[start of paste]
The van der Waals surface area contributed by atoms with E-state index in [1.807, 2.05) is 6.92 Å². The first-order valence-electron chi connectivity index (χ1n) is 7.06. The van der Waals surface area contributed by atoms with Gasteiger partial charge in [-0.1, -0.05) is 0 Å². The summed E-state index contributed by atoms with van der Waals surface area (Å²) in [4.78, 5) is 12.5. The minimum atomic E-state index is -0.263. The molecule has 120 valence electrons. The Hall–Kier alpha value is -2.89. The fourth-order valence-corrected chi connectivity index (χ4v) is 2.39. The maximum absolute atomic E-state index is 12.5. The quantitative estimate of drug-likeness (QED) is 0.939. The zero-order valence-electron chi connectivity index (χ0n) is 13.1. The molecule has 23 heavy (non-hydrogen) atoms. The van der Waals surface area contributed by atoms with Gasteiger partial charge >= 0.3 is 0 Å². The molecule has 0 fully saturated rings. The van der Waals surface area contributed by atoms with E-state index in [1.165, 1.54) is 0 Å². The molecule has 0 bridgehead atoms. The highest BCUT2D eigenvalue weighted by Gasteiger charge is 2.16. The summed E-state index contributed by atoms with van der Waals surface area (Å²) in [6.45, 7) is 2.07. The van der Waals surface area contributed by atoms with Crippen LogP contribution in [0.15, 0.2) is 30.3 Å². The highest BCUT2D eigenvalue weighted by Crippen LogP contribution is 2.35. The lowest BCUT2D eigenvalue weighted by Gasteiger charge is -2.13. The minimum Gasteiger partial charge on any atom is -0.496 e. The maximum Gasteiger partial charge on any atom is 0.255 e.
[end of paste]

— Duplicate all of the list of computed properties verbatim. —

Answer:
The van der Waals surface area contributed by atoms with E-state index in [1.807, 2.05) is 6.92 Å². The first-order valence-electron chi connectivity index (χ1n) is 7.06. The van der Waals surface area contributed by atoms with Gasteiger partial charge in [-0.1, -0.05) is 0 Å². The summed E-state index contributed by atoms with van der Waals surface area (Å²) in [4.78, 5) is 12.5. The minimum atomic E-state index is -0.263. The molecule has 120 valence electrons. The Hall–Kier alpha value is -2.89. The fourth-order valence-corrected chi connectivity index (χ4v) is 2.39. The maximum absolute atomic E-state index is 12.5. The quantitative estimate of drug-likeness (QED) is 0.939. The zero-order valence-electron chi connectivity index (χ0n) is 13.1. The molecule has 23 heavy (non-hydrogen) atoms. The van der Waals surface area contributed by atoms with Gasteiger partial charge >= 0.3 is 0 Å². The molecule has 0 fully saturated rings. The van der Waals surface area contributed by atoms with E-state index in [1.165, 1.54) is 0 Å². The molecule has 0 bridgehead atoms. The highest BCUT2D eigenvalue weighted by Gasteiger charge is 2.16. The summed E-state index contributed by atoms with van der Waals surface area (Å²) in [6.45, 7) is 2.07. The van der Waals surface area contributed by atoms with Crippen LogP contribution in [0.15, 0.2) is 30.3 Å². The highest BCUT2D eigenvalue weighted by Crippen LogP contribution is 2.35. The lowest BCUT2D eigenvalue weighted by Gasteiger charge is -2.13. The minimum Gasteiger partial charge on any atom is -0.496 e. The maximum Gasteiger partial charge on any atom is 0.255 e.